In this post I’ll walkthrough a multi-threaded WinForms application. Please download the sample application source code from the CodePlex project Release page. We will create an application to find prime numbers: the user will insert the limit to search and the application will find all prime numbers in that limit. The user should see a status bar progressing for each number tested and a list of prime numbers that will be filled during the process. The user should also be able to cancel the operation at any time.
findprimenumbers.png

Setting up the BackgroundWorker component
OK, let’s start by creating a C# Windows Application. In designer of the form, add the BackgroundWorker component from the “Components” category:
backgroundworker-component.png

The component is added to the bottom section of the designer (where all the non-graphical components are displayed). Click it and change the following properties in the “Asynchronous” section:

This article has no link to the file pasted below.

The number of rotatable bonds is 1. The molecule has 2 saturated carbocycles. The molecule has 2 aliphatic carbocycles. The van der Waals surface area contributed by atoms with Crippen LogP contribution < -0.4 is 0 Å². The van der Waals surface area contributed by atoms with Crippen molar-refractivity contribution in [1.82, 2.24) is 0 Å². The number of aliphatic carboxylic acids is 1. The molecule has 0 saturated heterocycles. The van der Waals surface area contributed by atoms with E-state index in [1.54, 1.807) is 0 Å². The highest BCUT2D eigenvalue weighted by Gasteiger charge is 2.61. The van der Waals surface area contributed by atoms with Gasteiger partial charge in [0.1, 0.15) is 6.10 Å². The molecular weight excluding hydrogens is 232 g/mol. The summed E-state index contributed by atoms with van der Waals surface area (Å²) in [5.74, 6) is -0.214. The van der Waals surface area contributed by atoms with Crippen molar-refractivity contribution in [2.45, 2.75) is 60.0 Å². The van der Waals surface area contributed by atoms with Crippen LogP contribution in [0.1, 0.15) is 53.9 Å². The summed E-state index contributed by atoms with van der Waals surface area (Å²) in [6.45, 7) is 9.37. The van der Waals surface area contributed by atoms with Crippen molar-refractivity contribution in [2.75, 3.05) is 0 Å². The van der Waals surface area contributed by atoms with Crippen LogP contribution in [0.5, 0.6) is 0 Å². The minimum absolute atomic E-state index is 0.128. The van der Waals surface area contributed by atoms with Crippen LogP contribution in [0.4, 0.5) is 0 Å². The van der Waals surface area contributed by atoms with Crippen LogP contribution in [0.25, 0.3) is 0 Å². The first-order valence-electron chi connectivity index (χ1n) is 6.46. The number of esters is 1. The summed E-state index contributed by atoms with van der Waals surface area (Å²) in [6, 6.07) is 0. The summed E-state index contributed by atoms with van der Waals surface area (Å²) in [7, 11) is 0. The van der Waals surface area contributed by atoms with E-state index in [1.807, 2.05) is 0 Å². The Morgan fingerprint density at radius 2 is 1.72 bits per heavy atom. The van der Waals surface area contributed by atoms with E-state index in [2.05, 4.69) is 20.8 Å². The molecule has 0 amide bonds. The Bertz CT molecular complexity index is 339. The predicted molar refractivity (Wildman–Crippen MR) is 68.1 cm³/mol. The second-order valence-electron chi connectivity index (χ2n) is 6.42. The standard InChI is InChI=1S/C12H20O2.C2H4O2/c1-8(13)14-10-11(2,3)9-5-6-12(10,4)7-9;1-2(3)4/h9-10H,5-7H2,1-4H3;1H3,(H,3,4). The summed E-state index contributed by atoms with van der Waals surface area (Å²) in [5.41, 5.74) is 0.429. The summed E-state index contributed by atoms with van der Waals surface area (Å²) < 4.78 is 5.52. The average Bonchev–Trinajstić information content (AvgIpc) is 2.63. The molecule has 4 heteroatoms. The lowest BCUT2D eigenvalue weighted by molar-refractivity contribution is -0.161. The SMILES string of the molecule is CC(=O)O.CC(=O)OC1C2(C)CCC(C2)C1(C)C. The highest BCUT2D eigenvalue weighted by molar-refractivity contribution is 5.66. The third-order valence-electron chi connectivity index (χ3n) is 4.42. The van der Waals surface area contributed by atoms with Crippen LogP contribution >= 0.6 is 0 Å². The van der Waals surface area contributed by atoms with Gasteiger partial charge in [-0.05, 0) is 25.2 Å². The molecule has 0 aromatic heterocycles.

WorkerReportsProgress: True – this allows us to send progress notifications
WorkerSupportsCancellation: True – this allows us to cancel the operation at will
backgroundworker-properties.png
Switch to the events view of the property editor and double-click on all the events:
backgroundworker-events.png

We now accomplished all the plumbing tasks of the multi-threaded application. We’ve an asynchronous activator that will notify progress and can be stopped. Now we’ve to add the logic of the application – that is, finding prime numbers and attaching the worker to GUI controls.

In the form there are some controls so the user can interact with the application: a number field, a start/stop button, a progress bar and a logger text box. We now have to use those controls with the worker.